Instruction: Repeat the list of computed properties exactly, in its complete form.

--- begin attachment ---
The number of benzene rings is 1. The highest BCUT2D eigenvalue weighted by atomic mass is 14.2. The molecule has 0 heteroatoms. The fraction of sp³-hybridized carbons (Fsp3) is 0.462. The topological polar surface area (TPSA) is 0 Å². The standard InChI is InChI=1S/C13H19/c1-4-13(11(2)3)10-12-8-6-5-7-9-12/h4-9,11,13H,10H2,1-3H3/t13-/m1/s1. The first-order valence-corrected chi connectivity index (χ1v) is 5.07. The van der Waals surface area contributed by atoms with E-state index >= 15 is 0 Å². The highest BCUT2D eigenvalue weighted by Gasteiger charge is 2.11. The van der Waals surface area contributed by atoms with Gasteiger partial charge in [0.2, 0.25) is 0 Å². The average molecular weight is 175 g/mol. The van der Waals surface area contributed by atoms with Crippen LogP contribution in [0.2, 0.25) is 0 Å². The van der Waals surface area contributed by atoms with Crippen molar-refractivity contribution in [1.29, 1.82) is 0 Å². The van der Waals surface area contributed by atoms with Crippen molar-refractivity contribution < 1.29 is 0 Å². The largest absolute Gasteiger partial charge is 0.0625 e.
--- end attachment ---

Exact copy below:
The number of benzene rings is 1. The highest BCUT2D eigenvalue weighted by atomic mass is 14.2. The molecule has 0 heteroatoms. The fraction of sp³-hybridized carbons (Fsp3) is 0.462. The topological polar surface area (TPSA) is 0 Å². The standard InChI is InChI=1S/C13H19/c1-4-13(11(2)3)10-12-8-6-5-7-9-12/h4-9,11,13H,10H2,1-3H3/t13-/m1/s1. The first-order valence-corrected chi connectivity index (χ1v) is 5.07. The van der Waals surface area contributed by atoms with E-state index >= 15 is 0 Å². The highest BCUT2D eigenvalue weighted by Gasteiger charge is 2.11. The van der Waals surface area contributed by atoms with Gasteiger partial charge in [0.2, 0.25) is 0 Å². The average molecular weight is 175 g/mol. The van der Waals surface area contributed by atoms with Crippen LogP contribution in [0.2, 0.25) is 0 Å². The van der Waals surface area contributed by atoms with Crippen molar-refractivity contribution in [1.29, 1.82) is 0 Å². The van der Waals surface area contributed by atoms with Crippen molar-refractivity contribution < 1.29 is 0 Å². The largest absolute Gasteiger partial charge is 0.0625 e.